Seminary Program

This is where we post the essays from many of our Universal Life Church Seminary students. When students finish a ULC course, they write a comprehensive essay about their experiences with the course, what they learned, didn't learn, were inspired by, etc. Here are their essays.

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Sunday, March 09, 2008

Comparative Religion

What I learned form this course.

Religions have aspects of similarity, and aspects of divergence. Three of what are commonly termed “the major religions” – Judaism, Christianity, and Islam -- have commonality in that they spring from the stories of the Talmud, or the five books of Moses. Abraham is seen as, religiously though not divinely, the father of Judaism, Christianity, and Islam. Jesus, after all, was a Jew. The Qur’an, provided by Muhammed, includes Jewish religious stories, as well as stories of Jesus.

It’s astounding that three religions so closely tied in scripture breed such murderous intention and action in some of their adherents. Of course, even within Islam and within Christianity (and Judaism too, though perhaps less so) there are sub-sets or “denominations” that declare themselves to be the “only true way” or the only true religion, sometimes persecuting their fellow religious brothers from other denominations to death.

Buddhism, by contrast, is widely seen as a peaceful religion. Part of Buddhist values include the idea that all life is sacred, and that no beings should suffer. The pacifism of Buddhists has perhaps led them to be easily overthrown by the Chinese authorities. On the other hand, it perhaps that very pacifism that prevented an even more violent purge from the Chinese government than has actually occurred.

Christianity, Islam, and Judaism are all monotheistic religions, and the Indian concept of Brahma is monotheistic. The Hindu religion reportedly has over 2 million Gods. Interestingly, many in Islam and Judaism reject Christianity’s claim that it is monotheistic; they state that the Trinity – God as the Father, Son, and Holy Ghost – are actually three Gods.

Buddhism does not have a God or Gods at the center of the religion, which would seem to make it more of a philosophy than a religion. But Buddhism does have supernatural components to it, in it’s assertion that when a person dies, they reincarnate again and again, into circumstances that are predicated on the life they lived in their previous incarnation.

Most traditional Christianity views reincarnation as heretical. The traditional belief is that a person is born into the world and, based on his sins and or salvation, spends eternity after life in either a paradise called Heaven, or a “lake of fire” called Hell.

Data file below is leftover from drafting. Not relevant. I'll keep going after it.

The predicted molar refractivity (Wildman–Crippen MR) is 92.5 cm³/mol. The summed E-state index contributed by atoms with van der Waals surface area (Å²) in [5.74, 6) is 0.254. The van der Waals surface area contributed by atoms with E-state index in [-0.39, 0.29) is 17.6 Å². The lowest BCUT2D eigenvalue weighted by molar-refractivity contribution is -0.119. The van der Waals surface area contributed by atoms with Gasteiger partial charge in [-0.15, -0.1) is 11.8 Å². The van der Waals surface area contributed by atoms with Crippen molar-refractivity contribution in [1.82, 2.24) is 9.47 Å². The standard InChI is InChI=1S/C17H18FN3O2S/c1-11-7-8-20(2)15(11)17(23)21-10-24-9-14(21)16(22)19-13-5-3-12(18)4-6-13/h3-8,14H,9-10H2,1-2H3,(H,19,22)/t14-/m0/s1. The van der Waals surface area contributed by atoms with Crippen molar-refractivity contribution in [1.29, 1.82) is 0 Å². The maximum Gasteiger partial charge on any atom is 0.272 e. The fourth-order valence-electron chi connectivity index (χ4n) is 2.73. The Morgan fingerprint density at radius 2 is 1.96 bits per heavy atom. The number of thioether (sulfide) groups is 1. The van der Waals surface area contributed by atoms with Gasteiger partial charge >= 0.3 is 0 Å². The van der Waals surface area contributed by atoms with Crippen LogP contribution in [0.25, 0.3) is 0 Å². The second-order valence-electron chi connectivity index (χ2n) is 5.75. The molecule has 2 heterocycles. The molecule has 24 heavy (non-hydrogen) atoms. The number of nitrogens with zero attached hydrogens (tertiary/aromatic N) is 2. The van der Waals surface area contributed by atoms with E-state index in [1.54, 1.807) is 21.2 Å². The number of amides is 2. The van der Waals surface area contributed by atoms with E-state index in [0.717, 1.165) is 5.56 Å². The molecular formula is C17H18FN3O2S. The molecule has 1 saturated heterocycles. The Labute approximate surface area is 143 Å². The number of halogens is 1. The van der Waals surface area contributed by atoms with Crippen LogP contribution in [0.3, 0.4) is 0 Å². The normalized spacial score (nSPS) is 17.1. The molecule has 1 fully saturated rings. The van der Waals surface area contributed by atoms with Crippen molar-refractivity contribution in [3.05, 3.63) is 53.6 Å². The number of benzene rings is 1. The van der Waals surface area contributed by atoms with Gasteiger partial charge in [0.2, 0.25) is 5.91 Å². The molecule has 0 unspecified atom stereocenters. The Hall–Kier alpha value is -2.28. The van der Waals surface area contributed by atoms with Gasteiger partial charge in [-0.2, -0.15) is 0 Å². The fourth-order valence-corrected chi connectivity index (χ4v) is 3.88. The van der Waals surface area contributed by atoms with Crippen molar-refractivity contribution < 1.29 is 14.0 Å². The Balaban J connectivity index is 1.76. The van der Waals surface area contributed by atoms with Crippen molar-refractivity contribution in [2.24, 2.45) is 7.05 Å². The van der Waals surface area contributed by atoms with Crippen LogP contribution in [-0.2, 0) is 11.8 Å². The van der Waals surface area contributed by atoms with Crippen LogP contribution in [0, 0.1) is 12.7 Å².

What I gained from this course.

My religious history encompasses many years of Catholicism until about age 35, including extra-curricular Catholic activities such as the Knights of Columbus. After age 35, I became involved in a more modern, non-mainstream Christianity (namely, the Emissaries of Divine Light,) and more recently a connection to the Unity Church and Universal Life Church.

This course has opened my mind to other religious views. This has happened along with a natural maturing process of age, in which hard-line views that “my beliefs are the only right beliefs”, transform to a recognition that God, spirit, the All, is bigger than any one religion, and that all people are searching for oneness, peace, and connection with each other and with what is Higher.

What I liked best in this course.
The information on the various religions was broad and thorough – exceptionally good.

What I liked least about this course.
There wasn’t really anything that I didn’t like.

How I think this course could be improved.
It was a good course, and I wouldn’t want to change anything.

Rev. James D. Connor


The Universal Life Church Seminary is a comprehensive online seminary where we have classes in Christianity, Wicca, and Paganism.  We have two courses in Metaphysics, as well as courses in Mystical Christianity, Buddhism and Comparative Religion. I have been a proud member of the ULC for many years and the Seminary since its inception.

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